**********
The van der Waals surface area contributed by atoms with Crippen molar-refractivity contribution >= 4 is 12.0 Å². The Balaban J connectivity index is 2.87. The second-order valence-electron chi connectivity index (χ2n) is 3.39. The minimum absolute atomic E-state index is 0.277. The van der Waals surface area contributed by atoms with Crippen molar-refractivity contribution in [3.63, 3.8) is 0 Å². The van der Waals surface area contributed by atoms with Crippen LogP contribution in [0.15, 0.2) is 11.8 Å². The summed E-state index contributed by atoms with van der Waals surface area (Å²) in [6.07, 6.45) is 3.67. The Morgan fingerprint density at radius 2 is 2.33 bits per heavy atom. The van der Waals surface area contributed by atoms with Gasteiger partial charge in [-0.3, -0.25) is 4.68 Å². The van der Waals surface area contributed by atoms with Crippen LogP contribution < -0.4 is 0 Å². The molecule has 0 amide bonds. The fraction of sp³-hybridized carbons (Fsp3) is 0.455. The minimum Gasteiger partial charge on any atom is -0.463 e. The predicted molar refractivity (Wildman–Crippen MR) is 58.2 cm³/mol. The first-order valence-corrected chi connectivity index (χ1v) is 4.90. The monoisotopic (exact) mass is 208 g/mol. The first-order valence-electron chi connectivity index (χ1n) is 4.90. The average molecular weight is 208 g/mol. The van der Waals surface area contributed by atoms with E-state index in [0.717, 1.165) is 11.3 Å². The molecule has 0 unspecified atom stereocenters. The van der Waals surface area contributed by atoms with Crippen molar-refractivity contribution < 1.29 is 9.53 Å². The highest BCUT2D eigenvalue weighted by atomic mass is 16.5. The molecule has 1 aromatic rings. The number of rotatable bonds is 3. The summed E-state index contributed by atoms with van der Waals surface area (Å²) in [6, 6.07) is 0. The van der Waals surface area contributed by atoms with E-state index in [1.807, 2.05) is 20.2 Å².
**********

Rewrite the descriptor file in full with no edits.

The van der Waals surface area contributed by atoms with Crippen molar-refractivity contribution >= 4 is 12.0 Å². The Balaban J connectivity index is 2.87. The second-order valence-electron chi connectivity index (χ2n) is 3.39. The minimum absolute atomic E-state index is 0.277. The van der Waals surface area contributed by atoms with Crippen molar-refractivity contribution in [3.63, 3.8) is 0 Å². The van der Waals surface area contributed by atoms with Crippen LogP contribution in [0.15, 0.2) is 11.8 Å². The summed E-state index contributed by atoms with van der Waals surface area (Å²) in [6.07, 6.45) is 3.67. The Morgan fingerprint density at radius 2 is 2.33 bits per heavy atom. The van der Waals surface area contributed by atoms with Gasteiger partial charge in [-0.3, -0.25) is 4.68 Å². The van der Waals surface area contributed by atoms with Crippen LogP contribution < -0.4 is 0 Å². The molecule has 0 amide bonds. The fraction of sp³-hybridized carbons (Fsp3) is 0.455. The minimum Gasteiger partial charge on any atom is -0.463 e. The predicted molar refractivity (Wildman–Crippen MR) is 58.2 cm³/mol. The first-order valence-corrected chi connectivity index (χ1v) is 4.90. The monoisotopic (exact) mass is 208 g/mol. The first-order valence-electron chi connectivity index (χ1n) is 4.90. The average molecular weight is 208 g/mol. The van der Waals surface area contributed by atoms with E-state index in [0.717, 1.165) is 11.3 Å². The molecule has 0 unspecified atom stereocenters. The van der Waals surface area contributed by atoms with Crippen molar-refractivity contribution < 1.29 is 9.53 Å². The highest BCUT2D eigenvalue weighted by atomic mass is 16.5. The molecule has 1 aromatic rings. The number of rotatable bonds is 3. The summed E-state index contributed by atoms with van der Waals surface area (Å²) in [6, 6.07) is 0. The van der Waals surface area contributed by atoms with E-state index in [1.807, 2.05) is 20.2 Å².